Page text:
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    bela marina
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    I used to do other stuff, now I just make violins

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  1. Oh, ya ,well, we just like to see people suffer the old fashioned way
  2. Which reminds me, then of course we could throw in the Dremel rig/jig or the Foredom as an alternate. I always like to have options and I'm not opposed to either or. I do think beginners should go through the motions of being able to execute channel carving the traditional way, but, on the other hand there's nothing like a good LMI or Stewmac downcut bit on a properly set up jig, depending on what your doing, for example if I'm doing a guitar with a very hard material I don't mind "cheating" a bit. I know of two violin makers who primarily use "rotary" as their main "thing" mostly due to wrist problems. But I don't think there is anything wrong with even if you don't, it is faster and easier and as long as you have primo bits you won't get any burring. I'm sure there are some in the "wood has feelings" or perhaps "traditionalist's" {not that there's anything wrong with that} category that think rotary along with sandpaper and electric saws are fundamental sins and that the violin police might want to bring you down to the station for questioning, but I think anything that helps you stick a fork in it is ok and heck the two that I'm aware of that use rotary{excluding myself} are pretty up there if that makes you feel any better about "cheating" But I do suggest a good jig that does not rely on "freehand" control, that's a good way to eff shi up.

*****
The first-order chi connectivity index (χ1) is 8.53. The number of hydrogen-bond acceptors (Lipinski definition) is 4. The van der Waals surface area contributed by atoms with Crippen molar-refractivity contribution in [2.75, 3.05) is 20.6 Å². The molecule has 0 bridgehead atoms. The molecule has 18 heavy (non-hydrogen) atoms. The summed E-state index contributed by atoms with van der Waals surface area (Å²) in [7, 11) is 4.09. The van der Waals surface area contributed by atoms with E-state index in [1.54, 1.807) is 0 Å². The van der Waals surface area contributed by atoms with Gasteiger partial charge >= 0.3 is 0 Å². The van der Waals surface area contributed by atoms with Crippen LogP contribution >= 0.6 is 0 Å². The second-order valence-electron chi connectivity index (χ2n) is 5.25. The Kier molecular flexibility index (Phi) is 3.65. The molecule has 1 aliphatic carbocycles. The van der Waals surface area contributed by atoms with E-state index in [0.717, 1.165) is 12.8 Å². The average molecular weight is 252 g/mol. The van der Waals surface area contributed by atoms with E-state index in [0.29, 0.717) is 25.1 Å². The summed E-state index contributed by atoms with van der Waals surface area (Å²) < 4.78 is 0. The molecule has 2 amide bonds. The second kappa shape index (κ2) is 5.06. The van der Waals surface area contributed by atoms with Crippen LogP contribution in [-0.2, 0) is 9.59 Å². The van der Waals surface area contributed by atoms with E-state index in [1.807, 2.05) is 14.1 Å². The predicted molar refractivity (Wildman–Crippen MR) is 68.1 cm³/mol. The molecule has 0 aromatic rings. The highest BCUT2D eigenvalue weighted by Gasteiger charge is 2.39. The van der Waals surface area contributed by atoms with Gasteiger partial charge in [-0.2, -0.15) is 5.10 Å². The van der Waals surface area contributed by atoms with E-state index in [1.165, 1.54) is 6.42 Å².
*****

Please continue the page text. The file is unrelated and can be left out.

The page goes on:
3. "It was like Catcher in the rye, I thought to myself, if I can only just save one" I hear some low quality schmaltzy violin playing in the background , somewhere in the distance a whippoorwill cries out
  4. I think what I was getting at is that if you dip your middle index and thumb into the glue very shallow, like a 1/2 " for a half second , that most people can handle that and then simply extrude the purfling thru the fingers. You do not need to be speedy because your not trying to glue the purling to anything , just coat it with glue, as if it were paint....you can use a brush, but I find it wasteful and potentially messy on the wax paper , and well just applying with fingers uses the least amount and seems to apply it the most evenly, then obviously clean your hands when done ....I mentioned the heat thing because some people are way more sensitive to heat that others, I suppose dependent on how calloused ones hands are